The community is mobilizing, organizing support for her widower and two sons. It helps; it gives structure and direction at a time when we are awash. And our own network is here for us: our friends and neighbors are going out to dinner with us, bringing us cookies, going for walks, being with us. As we get older, we get better at grieving, we learn the techniques to process and deal.

But still, there is that moment, when I wake up in the morning, and I remember. There are all the moments throughout the day when I remember. When a character on television says, "I don't understand" in response to bad news. When I see the wetness of my husband's green eyes, and the little twitch of his mouth. There are all these little moments in the day. All the hours to fill.

We sit, and wait for time to pass. For time to pass and make it better. For time to pass and help us find a way to move on, without her.

Tuesday, June 14, 2016

Midsommar is coming

Our annual Midsommar preparations begin: 2.5 quarts of salmonberry jam. There's a little 8-oz. jar left over tucked into the fridge for eating on toast. Delicious.

Monday, June 13, 2016

raspberry and rose

A little summer gathering, dried on a hot summer afternoon. Not done blending yet, but it's a pretty start!

Sunday, June 12, 2016


I saw these great incense burners (for cones) at a local boutique in Seattle a couple weeks ago; they were shaped like geometric prisms, made from a kind of cement, with a little triangular niche set into one side of the prism in which to tuck the cone.

What a great idea! Of course, I wanted to try my hand at making them myself - and given that the materials to make many of these cost as much as one cost to buy, well ... here we go.

It just so happens that A Merry Mishap posted a DIY to make a cement diamond, and that I pinned it some time ago because I was thrilled to try it out.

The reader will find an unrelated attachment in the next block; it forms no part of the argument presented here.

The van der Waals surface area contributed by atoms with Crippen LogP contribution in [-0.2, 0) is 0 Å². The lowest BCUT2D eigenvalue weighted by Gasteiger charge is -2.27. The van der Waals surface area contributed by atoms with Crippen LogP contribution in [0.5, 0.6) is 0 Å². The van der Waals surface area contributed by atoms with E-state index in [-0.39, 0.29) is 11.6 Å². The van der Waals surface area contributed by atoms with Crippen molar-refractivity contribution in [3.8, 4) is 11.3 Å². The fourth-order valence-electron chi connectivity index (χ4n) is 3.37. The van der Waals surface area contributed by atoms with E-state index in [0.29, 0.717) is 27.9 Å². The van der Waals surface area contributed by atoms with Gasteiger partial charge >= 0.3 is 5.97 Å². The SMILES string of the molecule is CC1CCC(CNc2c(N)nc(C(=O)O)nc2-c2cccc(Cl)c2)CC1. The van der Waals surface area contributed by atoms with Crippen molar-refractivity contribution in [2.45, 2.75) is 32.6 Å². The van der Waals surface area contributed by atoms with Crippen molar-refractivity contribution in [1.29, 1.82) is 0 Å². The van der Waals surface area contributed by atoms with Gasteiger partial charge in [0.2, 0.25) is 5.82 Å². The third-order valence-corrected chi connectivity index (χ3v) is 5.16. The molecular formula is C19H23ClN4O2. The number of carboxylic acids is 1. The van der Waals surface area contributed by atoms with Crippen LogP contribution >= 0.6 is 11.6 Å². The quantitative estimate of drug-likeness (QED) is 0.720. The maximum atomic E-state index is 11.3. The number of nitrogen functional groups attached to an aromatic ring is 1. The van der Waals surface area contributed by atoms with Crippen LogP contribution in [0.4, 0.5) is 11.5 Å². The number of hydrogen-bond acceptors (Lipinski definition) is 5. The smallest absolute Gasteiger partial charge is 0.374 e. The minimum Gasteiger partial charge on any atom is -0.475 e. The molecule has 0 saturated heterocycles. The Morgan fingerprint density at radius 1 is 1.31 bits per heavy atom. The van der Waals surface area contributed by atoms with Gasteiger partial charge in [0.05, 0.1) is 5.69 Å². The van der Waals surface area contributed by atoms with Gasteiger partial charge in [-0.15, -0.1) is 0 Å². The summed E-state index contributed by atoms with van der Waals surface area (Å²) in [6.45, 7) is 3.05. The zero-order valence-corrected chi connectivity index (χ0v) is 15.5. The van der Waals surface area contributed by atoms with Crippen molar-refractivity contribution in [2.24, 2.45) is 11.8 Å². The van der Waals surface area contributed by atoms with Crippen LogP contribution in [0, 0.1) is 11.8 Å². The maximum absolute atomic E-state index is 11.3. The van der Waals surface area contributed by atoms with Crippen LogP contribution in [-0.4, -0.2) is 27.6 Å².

We printed out copies of the template that Jennifer linked to in her post. Instead of covering the template with tape, after trial and error, we found we preferred gluing it to E-flute and cutting it out (template goes on the outside, plain cardboard on the inside).

You simply cut it out, score on the dotted lines, and then tape it together.We mocked up the niches ourselves, covered them in tape, and taped them inside the form. (Cut the back/bottom off the template so you have a way to pour the cement into the form.) We lined heavy-bottomed short glasses with plastic wrap to protect them from spills and drips, and placed one form in each cup.

We used hydrocal to fill our forms. We placed 1 part water in a bowl and added 1.125 parts hydrocal. We stirred it evenly, then sprinkled in about 1 Tablespoon of powdered black pigment. We mixed it until it was evenly distributed, then added another 1 Tablespoon of powdered pigments and lightly stirred so that the pigment was not completely evenly mixed - in other words, to create a marbled effect. Here we are, pouring hydrocal into a form.

Jostle the cups lightly from side to side to make sure it settles evenly into the form. Let sit for at least 2 hours before testing how firm it is - if it's hard, you can peel off the mold and let it cure.

After curing, we did have to wash/scrub (using a nonabrasive scrubbing pad) to remove the fuzzy film of E-flute cardboard from the sides of the prism - and leaving a soft, papery kind of texture to the cement behind. We sanded the bottoms smooth with sandpaper, and voila!

I'm going to be giving some of these away with Blackbird's stunning incense cones for holiday gifts to a few ladies this year.